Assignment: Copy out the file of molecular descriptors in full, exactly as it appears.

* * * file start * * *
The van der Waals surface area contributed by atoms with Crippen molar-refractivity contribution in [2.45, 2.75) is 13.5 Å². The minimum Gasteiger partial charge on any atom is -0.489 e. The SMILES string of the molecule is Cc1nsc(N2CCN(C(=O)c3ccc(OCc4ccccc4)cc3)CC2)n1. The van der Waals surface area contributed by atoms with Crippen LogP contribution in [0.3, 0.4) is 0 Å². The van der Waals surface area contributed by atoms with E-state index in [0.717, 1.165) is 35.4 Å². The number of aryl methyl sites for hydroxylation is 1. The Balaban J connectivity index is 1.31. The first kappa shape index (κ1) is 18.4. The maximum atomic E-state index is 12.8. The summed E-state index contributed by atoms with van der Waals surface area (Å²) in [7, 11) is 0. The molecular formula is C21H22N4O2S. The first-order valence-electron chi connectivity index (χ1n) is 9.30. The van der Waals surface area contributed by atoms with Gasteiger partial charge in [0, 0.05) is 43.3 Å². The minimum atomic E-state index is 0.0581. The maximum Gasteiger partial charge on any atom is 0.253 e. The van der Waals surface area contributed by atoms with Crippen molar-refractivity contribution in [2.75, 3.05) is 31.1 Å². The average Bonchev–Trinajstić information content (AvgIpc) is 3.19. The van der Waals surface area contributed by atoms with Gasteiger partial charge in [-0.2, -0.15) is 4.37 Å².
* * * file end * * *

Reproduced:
The van der Waals surface area contributed by atoms with Crippen molar-refractivity contribution in [2.45, 2.75) is 13.5 Å². The minimum Gasteiger partial charge on any atom is -0.489 e. The SMILES string of the molecule is Cc1nsc(N2CCN(C(=O)c3ccc(OCc4ccccc4)cc3)CC2)n1. The van der Waals surface area contributed by atoms with Crippen LogP contribution in [0.3, 0.4) is 0 Å². The van der Waals surface area contributed by atoms with E-state index in [0.717, 1.165) is 35.4 Å². The number of aryl methyl sites for hydroxylation is 1. The Balaban J connectivity index is 1.31. The first kappa shape index (κ1) is 18.4. The maximum atomic E-state index is 12.8. The summed E-state index contributed by atoms with van der Waals surface area (Å²) in [7, 11) is 0. The molecular formula is C21H22N4O2S. The first-order valence-electron chi connectivity index (χ1n) is 9.30. The van der Waals surface area contributed by atoms with Gasteiger partial charge in [0, 0.05) is 43.3 Å². The minimum atomic E-state index is 0.0581. The maximum Gasteiger partial charge on any atom is 0.253 e. The van der Waals surface area contributed by atoms with Crippen molar-refractivity contribution in [2.75, 3.05) is 31.1 Å². The average Bonchev–Trinajstić information content (AvgIpc) is 3.19. The van der Waals surface area contributed by atoms with Gasteiger partial charge in [-0.2, -0.15) is 4.37 Å².